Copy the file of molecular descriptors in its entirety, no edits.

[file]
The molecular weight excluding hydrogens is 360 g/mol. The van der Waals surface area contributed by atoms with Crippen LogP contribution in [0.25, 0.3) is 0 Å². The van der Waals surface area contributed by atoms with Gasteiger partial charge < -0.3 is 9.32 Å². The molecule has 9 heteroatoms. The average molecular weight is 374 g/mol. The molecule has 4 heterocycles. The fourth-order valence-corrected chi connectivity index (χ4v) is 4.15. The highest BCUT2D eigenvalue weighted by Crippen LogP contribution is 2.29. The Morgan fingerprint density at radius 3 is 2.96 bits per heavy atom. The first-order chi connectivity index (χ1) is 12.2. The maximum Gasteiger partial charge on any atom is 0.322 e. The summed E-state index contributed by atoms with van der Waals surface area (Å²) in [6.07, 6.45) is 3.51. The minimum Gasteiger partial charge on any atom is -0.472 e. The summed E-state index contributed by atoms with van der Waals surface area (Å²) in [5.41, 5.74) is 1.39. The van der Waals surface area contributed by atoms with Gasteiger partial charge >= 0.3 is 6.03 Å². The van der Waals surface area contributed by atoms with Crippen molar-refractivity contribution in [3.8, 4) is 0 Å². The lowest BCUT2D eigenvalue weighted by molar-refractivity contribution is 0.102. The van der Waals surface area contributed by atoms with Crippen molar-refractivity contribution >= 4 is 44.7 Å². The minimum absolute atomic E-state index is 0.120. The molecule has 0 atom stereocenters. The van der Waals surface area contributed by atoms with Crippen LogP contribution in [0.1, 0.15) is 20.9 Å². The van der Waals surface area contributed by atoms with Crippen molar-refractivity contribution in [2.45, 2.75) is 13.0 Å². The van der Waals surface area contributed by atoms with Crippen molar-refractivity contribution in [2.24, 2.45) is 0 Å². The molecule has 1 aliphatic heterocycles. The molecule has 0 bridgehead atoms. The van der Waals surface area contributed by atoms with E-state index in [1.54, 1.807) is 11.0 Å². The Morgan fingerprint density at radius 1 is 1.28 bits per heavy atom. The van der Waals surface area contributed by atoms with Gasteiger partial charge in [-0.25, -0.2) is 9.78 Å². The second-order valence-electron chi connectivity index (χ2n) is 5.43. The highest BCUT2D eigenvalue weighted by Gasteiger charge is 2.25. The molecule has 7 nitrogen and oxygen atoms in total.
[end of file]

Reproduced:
The molecular weight excluding hydrogens is 360 g/mol. The van der Waals surface area contributed by atoms with Crippen LogP contribution in [0.25, 0.3) is 0 Å². The van der Waals surface area contributed by atoms with Gasteiger partial charge < -0.3 is 9.32 Å². The molecule has 9 heteroatoms. The average molecular weight is 374 g/mol. The molecule has 4 heterocycles. The fourth-order valence-corrected chi connectivity index (χ4v) is 4.15. The highest BCUT2D eigenvalue weighted by Crippen LogP contribution is 2.29. The Morgan fingerprint density at radius 3 is 2.96 bits per heavy atom. The first-order chi connectivity index (χ1) is 12.2. The maximum Gasteiger partial charge on any atom is 0.322 e. The summed E-state index contributed by atoms with van der Waals surface area (Å²) in [6.07, 6.45) is 3.51. The minimum Gasteiger partial charge on any atom is -0.472 e. The summed E-state index contributed by atoms with van der Waals surface area (Å²) in [5.41, 5.74) is 1.39. The van der Waals surface area contributed by atoms with Gasteiger partial charge >= 0.3 is 6.03 Å². The van der Waals surface area contributed by atoms with Crippen molar-refractivity contribution in [3.8, 4) is 0 Å². The lowest BCUT2D eigenvalue weighted by molar-refractivity contribution is 0.102. The van der Waals surface area contributed by atoms with Crippen molar-refractivity contribution >= 4 is 44.7 Å². The minimum absolute atomic E-state index is 0.120. The molecule has 0 atom stereocenters. The van der Waals surface area contributed by atoms with Crippen LogP contribution in [0.1, 0.15) is 20.9 Å². The van der Waals surface area contributed by atoms with Crippen molar-refractivity contribution in [2.45, 2.75) is 13.0 Å². The van der Waals surface area contributed by atoms with Crippen molar-refractivity contribution in [2.24, 2.45) is 0 Å². The molecule has 1 aliphatic heterocycles. The molecule has 0 bridgehead atoms. The van der Waals surface area contributed by atoms with E-state index in [1.54, 1.807) is 11.0 Å². The Morgan fingerprint density at radius 1 is 1.28 bits per heavy atom. The van der Waals surface area contributed by atoms with Gasteiger partial charge in [-0.25, -0.2) is 9.78 Å². The second-order valence-electron chi connectivity index (χ2n) is 5.43. The highest BCUT2D eigenvalue weighted by Gasteiger charge is 2.25. The molecule has 7 nitrogen and oxygen atoms in total.